From the Archives
With a Song in His Heart
BY ANDREW VOWLES
|Edward Johnson memorabilia are on display at the U of G Library. Photo by Rebecca Kendall|
Sometimes it's hard to stay upbeat. Ask Rosemary Smith about the musical legacy of operatic tenor Edward Johnson in his Guelph hometown, and she delivers a mixed response.
“I think he'd be disappointed,” says Smith, executive director of the Edward Johnson Music Foundation (EJMF). Referring to cancellation of this year's Guelph Spring Festival, she adds: “He would be really upset that the festival is no longer in business.”
She thinks he'd also share her frustration over recent funding woes that have limited the foundation's music education outreach program in area schools.
But there's an upside, says Smith, referring to the possibility of more funding for local school boards and the Ontario Arts Council. Seated in the boardroom of the foundation's downtown office, she glances at an image of Johnson on the wall and says: “I see that as encouraging.”
Those are decidedly mixed emotions in a year marking the 50th anniversary of the foundation established by Johnson in his home city. Here on campus, the U of G Library is marking the milestone with a display of Johnson memorabilia. There's room in the glass cabinet for only a smattering of the material that occupies much of an entire row of cabinets in the archives. But the handful of photos, articles, programs and other mementoes sketch the entire career — and hoped-for legacy — of one of Guelph's more famous sons.
Born in 1878, Johnson became one of the world's leading tenors. After a stint as a church soloist in New York, he moved to Europe in 1912. In Italy, “Edoardo di Giovanni” conquered opera audiences in Padua and Milan. He also won over Beatrice d'Arneiro, daughter of a viscountess living in Portugal. They were married in 1909.
Ten years later, his wife died. Johnson returned to North America and sang with the Chicago Opera Company. (His daughter, Fiorenza, attended boarding school at Bishop Strachan in Toronto and married George Drew, who became premier of Ontario and later leader of the federal Conservative party.)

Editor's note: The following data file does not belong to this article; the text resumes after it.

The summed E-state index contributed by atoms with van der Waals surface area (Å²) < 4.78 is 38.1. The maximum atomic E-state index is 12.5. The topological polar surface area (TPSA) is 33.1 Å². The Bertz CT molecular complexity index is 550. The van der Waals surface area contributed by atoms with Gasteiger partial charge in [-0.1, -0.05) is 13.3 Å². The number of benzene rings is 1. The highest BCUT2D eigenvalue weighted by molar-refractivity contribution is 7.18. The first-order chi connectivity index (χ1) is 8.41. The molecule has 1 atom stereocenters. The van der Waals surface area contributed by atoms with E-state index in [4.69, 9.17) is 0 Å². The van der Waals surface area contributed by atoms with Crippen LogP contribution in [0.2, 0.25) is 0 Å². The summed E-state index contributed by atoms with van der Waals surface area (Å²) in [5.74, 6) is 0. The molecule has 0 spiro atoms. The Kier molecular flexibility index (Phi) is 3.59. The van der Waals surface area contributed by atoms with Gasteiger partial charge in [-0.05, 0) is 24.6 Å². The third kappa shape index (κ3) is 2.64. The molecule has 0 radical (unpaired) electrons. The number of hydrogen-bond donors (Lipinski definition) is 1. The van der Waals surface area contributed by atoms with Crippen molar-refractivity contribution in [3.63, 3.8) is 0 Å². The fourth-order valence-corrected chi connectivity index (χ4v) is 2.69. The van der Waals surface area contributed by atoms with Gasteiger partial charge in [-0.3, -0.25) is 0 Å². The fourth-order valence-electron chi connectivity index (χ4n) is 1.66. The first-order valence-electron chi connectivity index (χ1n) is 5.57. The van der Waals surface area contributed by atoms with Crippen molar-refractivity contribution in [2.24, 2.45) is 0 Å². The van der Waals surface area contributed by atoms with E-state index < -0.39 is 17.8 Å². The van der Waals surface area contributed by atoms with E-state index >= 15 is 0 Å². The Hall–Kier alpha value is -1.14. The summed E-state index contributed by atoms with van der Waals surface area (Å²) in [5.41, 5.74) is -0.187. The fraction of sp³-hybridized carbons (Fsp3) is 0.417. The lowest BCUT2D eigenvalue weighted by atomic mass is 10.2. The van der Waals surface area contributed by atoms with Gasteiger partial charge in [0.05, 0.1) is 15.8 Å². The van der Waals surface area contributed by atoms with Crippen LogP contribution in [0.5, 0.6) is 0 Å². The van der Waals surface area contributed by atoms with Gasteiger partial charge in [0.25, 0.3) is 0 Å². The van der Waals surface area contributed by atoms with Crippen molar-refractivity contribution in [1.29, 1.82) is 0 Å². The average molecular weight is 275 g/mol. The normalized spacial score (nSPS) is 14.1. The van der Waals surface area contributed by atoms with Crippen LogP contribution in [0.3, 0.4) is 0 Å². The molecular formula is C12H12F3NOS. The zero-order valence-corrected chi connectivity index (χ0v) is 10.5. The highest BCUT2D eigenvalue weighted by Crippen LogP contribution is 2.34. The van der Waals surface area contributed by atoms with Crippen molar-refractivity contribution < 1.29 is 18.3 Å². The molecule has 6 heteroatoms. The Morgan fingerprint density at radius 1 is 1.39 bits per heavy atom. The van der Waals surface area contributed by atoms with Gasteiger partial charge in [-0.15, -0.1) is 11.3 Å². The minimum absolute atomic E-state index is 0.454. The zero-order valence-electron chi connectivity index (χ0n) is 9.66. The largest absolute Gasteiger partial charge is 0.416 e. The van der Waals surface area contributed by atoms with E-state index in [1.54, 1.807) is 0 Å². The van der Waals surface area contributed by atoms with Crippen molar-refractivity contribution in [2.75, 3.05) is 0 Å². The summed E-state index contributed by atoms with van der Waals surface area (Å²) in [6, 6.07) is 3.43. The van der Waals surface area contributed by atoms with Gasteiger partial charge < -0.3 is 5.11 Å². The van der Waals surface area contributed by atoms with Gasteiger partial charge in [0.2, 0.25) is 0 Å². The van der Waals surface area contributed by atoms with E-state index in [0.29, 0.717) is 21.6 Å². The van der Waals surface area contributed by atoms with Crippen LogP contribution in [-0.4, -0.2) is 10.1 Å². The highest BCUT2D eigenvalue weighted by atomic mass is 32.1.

In 1922, Johnson joined the Metropolitan Opera Company and enjoyed 12 successful seasons in New York. After leaving the stage, he became general manager of the Met until retiring in 1950. He returned to Guelph, where he established the foundation in 1957 to promote music instruction and appreciation and to solicit funding for music education. He died April 20, 1959, while attending a National Ballet of Canada recital in Guelph.
Johnson had shared his music manifesto years earlier. Speaking to the Canadian Club in Toronto in 1945, he called for strengthening music education from elementary schools through university.
“We want to make the public an understanding public, a listening public and a singing public,” he said. “We want music taught per se as culture; we want to develop an understanding and sympathetic listening public; and we want to provide the best teaching and opportunities for our talent.”
That spirit continues through initiatives run by the EJMF. The Musicians in the Schools program brings professional musicians into regional elementary schools for hands-on workshops for about 3,500 students a year. In 2006, two students received $750 scholarships from the foundation for university studies in piano and violin performance. It also sponsors the annual International Music Day held each fall.
Johnson's name shows up in a number of places today. Besides the extensive collection at U of G, the Edward Johnson Building houses the faculty of music and the opera school at the University of Toronto. And much closer to home, his legacy continues in the K-6 public school in Guelph that bears his name.
Gord Heasley, principal of Edward Johnson Public School, confesses he can't carry a tune himself, but more than a few of the school's roughly 550 students can, including many who have attended those Musicians in the Schools sessions since Grade 1.
Heasley adds, however, that Johnson's legacy extends far beyond music. “He's remembered not just for his music but also as a symbol of someone who achieves something significant in life. Our school motto is: ‘Learning for life.' I think he epitomizes that.”
Heasley's predecessor caught the spirit in a different way. John Cassano was principal during the school's 50th anniversary last year. A lifelong arts aficionado and a freelance writer, he wrote a play about Johnson's life called Heart of Song. Working with Smith at the EJMF, he had planned to stage the production in Guelph, but their funding application fell through. As part of the proposal, he had also written a companion teaching guide to help students learn about Johnson and the arts.
That project is on the shelf, but Cassano still hopes to bring it to the stage. Art “is a powerful and important vehicle to facilitate learning,” he says. “Arts capture the imagination and, when used skillfully, can be a very powerful engine to draw children.”